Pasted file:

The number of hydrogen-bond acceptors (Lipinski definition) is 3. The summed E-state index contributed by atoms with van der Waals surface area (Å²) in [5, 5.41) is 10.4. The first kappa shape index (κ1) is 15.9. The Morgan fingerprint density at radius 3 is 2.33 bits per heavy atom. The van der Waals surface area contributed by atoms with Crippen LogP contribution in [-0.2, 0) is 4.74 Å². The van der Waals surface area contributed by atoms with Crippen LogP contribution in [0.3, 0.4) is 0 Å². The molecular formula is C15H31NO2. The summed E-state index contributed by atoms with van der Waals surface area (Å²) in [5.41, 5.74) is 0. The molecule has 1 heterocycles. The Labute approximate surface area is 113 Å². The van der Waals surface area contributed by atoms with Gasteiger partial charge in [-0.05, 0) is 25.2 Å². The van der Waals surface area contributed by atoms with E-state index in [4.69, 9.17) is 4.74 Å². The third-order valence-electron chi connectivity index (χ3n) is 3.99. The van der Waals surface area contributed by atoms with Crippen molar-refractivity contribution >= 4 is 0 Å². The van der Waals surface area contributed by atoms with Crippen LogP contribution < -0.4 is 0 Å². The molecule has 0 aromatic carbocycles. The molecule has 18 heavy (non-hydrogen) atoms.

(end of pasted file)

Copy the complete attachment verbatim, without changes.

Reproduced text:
The number of hydrogen-bond acceptors (Lipinski definition) is 3. The summed E-state index contributed by atoms with van der Waals surface area (Å²) in [5, 5.41) is 10.4. The first kappa shape index (κ1) is 15.9. The Morgan fingerprint density at radius 3 is 2.33 bits per heavy atom. The van der Waals surface area contributed by atoms with Crippen LogP contribution in [-0.2, 0) is 4.74 Å². The van der Waals surface area contributed by atoms with Crippen LogP contribution in [0.3, 0.4) is 0 Å². The molecular formula is C15H31NO2. The summed E-state index contributed by atoms with van der Waals surface area (Å²) in [5.41, 5.74) is 0. The molecule has 1 heterocycles. The Labute approximate surface area is 113 Å². The van der Waals surface area contributed by atoms with Gasteiger partial charge in [-0.05, 0) is 25.2 Å². The van der Waals surface area contributed by atoms with E-state index in [4.69, 9.17) is 4.74 Å². The third-order valence-electron chi connectivity index (χ3n) is 3.99. The van der Waals surface area contributed by atoms with Crippen molar-refractivity contribution >= 4 is 0 Å². The van der Waals surface area contributed by atoms with Crippen LogP contribution < -0.4 is 0 Å². The molecule has 0 aromatic carbocycles. The molecule has 18 heavy (non-hydrogen) atoms.